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Positive Reinforcement


Students with executive function challenges face a higher risk of negative feedback than their peers at home and during school. By the age of 12, these students may have encountered 20,000 more negative messages than positive ones about their behavior. Unfortunately, this constant negativity fails to correct their behavior and is detrimental to their self-esteem. Instead of focusing on their shortcomings, incorporating positive reinforcement improves student behavior while increasing their confidence.

Positive reinforcement focuses on recognizing and praising good behavior. While students with executive function may already be aware of their failing, they may struggle to understand how to correct their actions. Implementing positive reinforcement helps create a supportive and motivating environment while they work to learn new strategies and solutions, fostering their overall well-being and educational success.

Types of Positive Reinforcement

There are three general types of positive reinforcement. For the best effect, it is important to use them together. 

Primary Reinforcement – Tangible rewards, such as an ice cream treat, a new book, or a day of skiing, that directly reward a positive outcome. 

Secondary Reinforcement – Learned rewards, such as verbal praise, tokens, or stickers that parents or teachers can exchange for a primary reinforcer. Establishing this association between secondary and primary rewards strengthens the motivation for positive behavior, and with time, these tokens will become rewarding.

Intrinsic Reinforcement – Occurs when students evaluate their behavior and reward themselves without external support. This reflection is often the most challenging reinforcement to develop. Importantly, this reinforcement can only come from the student, and no amount of external pressure will help. Be sure to give your students the necessary space to learn this critical step. 

Positive Reinforcement in Action

Providing unprompted praise for their actions is critical when implementing this with your children. Genuinely acknowledge their efforts and accomplishments. This does not need to be elaborate and can be phrases like:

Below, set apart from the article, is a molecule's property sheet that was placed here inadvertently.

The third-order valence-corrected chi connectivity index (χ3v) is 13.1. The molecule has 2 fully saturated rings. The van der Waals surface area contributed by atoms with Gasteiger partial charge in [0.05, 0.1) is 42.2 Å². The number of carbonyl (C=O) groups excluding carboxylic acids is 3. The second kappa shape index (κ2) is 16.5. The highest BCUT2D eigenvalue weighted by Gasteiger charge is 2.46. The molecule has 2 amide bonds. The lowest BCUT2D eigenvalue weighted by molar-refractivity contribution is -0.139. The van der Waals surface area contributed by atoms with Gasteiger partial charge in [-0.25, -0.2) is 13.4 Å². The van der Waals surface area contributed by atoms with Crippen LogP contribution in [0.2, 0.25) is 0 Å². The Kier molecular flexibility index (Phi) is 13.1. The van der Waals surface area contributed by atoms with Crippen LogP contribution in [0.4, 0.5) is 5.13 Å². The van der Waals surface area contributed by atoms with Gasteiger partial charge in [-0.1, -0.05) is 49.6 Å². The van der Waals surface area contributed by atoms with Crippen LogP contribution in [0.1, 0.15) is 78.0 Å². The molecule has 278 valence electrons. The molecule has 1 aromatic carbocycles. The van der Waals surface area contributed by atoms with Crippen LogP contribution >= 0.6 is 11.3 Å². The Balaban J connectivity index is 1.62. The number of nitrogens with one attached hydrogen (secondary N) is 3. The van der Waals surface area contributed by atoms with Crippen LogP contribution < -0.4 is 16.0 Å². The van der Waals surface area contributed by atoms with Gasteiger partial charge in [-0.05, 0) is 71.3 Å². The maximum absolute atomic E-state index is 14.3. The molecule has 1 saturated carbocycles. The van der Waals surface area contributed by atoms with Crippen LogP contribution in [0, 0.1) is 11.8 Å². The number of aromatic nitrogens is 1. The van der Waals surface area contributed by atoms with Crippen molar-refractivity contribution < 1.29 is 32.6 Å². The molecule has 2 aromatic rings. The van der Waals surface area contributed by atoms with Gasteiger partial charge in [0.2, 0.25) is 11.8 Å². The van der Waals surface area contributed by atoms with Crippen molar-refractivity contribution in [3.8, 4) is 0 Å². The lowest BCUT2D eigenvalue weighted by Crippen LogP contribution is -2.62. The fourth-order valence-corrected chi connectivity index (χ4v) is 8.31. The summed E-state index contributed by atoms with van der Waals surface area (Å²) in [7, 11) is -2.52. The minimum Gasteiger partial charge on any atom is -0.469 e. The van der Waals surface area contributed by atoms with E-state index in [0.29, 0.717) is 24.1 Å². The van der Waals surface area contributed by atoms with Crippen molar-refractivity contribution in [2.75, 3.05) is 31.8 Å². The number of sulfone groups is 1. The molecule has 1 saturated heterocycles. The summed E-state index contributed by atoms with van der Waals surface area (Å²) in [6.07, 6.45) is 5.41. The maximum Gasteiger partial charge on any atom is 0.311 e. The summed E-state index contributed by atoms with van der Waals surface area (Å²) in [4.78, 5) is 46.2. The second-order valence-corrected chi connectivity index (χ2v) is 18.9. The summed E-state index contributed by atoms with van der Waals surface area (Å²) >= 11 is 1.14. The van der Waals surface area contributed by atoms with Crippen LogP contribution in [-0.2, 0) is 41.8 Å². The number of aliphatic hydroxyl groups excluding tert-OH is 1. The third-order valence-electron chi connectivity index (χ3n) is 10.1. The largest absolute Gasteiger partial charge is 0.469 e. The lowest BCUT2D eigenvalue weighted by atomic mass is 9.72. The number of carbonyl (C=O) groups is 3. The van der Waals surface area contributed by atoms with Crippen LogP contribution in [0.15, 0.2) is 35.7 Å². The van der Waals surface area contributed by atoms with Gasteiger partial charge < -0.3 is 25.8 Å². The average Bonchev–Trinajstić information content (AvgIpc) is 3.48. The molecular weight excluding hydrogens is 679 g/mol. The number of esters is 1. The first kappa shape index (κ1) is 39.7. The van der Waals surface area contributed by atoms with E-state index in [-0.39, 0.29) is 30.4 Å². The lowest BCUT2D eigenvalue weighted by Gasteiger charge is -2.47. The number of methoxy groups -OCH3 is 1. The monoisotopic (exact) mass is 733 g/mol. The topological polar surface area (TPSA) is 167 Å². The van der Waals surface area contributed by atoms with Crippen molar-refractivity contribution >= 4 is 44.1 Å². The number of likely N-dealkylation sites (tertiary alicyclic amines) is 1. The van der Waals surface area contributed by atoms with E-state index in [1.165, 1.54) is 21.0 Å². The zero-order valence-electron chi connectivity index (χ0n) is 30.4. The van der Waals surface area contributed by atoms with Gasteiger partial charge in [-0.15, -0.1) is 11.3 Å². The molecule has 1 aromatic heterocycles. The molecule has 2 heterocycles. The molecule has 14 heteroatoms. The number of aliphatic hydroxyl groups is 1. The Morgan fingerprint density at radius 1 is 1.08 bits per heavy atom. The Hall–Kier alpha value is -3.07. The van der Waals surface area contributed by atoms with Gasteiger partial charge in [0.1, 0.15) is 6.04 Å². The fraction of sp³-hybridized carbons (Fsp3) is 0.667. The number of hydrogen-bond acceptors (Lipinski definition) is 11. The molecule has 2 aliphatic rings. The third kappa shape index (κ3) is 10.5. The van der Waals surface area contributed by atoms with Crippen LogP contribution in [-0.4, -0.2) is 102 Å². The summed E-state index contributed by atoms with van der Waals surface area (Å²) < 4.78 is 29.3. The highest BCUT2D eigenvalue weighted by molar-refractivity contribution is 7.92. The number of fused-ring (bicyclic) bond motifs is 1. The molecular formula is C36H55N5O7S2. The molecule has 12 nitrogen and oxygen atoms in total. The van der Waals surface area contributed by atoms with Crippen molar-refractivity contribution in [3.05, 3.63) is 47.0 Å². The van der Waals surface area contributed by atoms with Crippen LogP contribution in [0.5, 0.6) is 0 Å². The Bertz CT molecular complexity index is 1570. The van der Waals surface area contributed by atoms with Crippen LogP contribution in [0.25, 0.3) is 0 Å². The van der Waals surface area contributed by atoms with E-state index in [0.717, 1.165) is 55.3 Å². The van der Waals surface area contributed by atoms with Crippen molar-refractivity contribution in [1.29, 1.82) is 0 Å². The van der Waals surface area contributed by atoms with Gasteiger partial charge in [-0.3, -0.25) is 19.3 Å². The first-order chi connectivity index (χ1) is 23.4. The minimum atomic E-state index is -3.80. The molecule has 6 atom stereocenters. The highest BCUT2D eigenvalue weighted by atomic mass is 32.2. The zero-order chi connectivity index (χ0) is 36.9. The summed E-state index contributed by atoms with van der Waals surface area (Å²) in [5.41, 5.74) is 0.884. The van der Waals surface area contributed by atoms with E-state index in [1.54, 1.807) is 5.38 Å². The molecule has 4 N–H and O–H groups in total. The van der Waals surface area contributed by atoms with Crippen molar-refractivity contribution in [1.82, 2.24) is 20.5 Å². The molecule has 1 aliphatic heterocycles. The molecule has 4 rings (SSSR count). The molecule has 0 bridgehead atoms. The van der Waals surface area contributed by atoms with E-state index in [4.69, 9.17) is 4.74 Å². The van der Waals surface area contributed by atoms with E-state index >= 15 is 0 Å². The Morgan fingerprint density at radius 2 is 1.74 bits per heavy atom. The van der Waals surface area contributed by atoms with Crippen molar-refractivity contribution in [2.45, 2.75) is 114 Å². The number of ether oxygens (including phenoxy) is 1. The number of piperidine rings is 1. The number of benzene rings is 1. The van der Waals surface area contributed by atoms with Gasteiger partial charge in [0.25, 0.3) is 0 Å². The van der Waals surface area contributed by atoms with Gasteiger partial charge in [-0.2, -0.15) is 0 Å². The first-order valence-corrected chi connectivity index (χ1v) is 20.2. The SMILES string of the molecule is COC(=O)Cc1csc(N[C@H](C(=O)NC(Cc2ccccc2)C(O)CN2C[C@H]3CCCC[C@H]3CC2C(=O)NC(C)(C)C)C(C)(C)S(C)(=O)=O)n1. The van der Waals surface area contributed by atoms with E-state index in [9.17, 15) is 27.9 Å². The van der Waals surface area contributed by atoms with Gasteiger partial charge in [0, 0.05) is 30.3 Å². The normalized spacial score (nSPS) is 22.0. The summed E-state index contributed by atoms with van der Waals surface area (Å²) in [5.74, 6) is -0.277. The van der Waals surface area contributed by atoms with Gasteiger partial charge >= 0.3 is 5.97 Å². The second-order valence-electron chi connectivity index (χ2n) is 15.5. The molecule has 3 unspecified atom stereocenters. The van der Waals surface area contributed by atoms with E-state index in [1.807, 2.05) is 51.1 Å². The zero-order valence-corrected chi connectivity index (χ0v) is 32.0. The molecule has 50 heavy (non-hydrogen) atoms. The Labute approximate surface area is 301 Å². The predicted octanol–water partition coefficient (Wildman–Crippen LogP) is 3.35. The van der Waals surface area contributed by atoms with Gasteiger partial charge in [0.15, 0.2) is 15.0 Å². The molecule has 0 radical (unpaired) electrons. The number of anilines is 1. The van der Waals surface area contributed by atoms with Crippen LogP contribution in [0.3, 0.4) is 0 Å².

“Jaime, I noticed you started studying for your math test yesterday. I’m really proud of you for starting a few days ahead of time.”

“I saw that you unloaded the dishwasher, Aaron. Thank you so much for remembering to do that; it makes my afternoons much easier.”

“Thanks for taking the dog out on a walk, Amelia. You rock.”

“Grace, I’m really proud of the work you’ve been putting in this week. I know your schedule has been very full, and you’re handling it with a great attitude.”

Incorporating this makes your students feel like their efforts are being recognized and will encourage them to continue that behavior.

However, remember that tone and phrasing matter. Your students know when you’re being ingenuine or sarcastic. Be careful not to accidentally emphasize lousy behavior by showing your frustration.

For example, avoid using phrases like:

“I’m glad you put your socks away, for once.”

“You did well in today’s game despite how little effort you put in at practice.”

“I didn’t expect you to do so well on this exam, I really thought you were going to fail. Congratulations.”

Obviously, the passive aggression in these examples is not subtle, but it can be easy to let some of your frustration accidentally slip out in your words. These comments focus on the negative and acknowledge that they may have done something wrong. Students may feel that you will only notice the outcome even if they put in much effort for something. 

In positive reinforcement, the process is much more important than the product. To achieve their goals, students need strong habits and routines. We want to emphasize their efforts to build these skills, not discourage their progress over a failed outcome. Examples of this look like: 

“Brad, I know you didn’t get the grade you wanted on your test. I want you to know that I saw the effort you put into studying, and I’m really proud of you for how hard you worked.”

“Natalie, thank you so much for getting your homework done right when you got home from school. That’s amazing.”

“Stephanie, you’re doing a great job getting your school supplies together the night before school, and we have been on time all week. Keep up the good work!”

Lastly, remember that behavior ≠ personality. Equating students’ behavior to their personal worth can induce guilt and unnecessary burdens. This could include phrases such as:  

“What a good student you are for starting to study on Monday for your test on Friday.”

“You are so good for taking out the trash.”

“You mowed the lawn for your dad. You are such a good person.”

Whether your student completed a task does not make them good or bad. Focus on behavior-specific praise rather than character judgments. 

Key Takeaways 

Students with executive function challenges tend to seek immediate rewards and struggle with long-term goal accomplishment, which can lead to receiving more negative reinforcement than their peers. However, punishing them for avoidance hinders habit formation. Instead, praising positive behaviors and focusing on the process will help to build behavior and confidence and strengthen the parent-student relationship. While punishment may be necessary to correct a behavior, positive reinforcement should be the primary approach. Finding an appropriate balance between the two is the most effective approach.

For More:

How to Use Positive Reinforcement

Executive Function Interventions

Executive Function Supports

Positive Reinforcements

Positive Reinforcement for Behaviors

Reinforcement/Reward Mechanisms: Interventions for Executive Functioning

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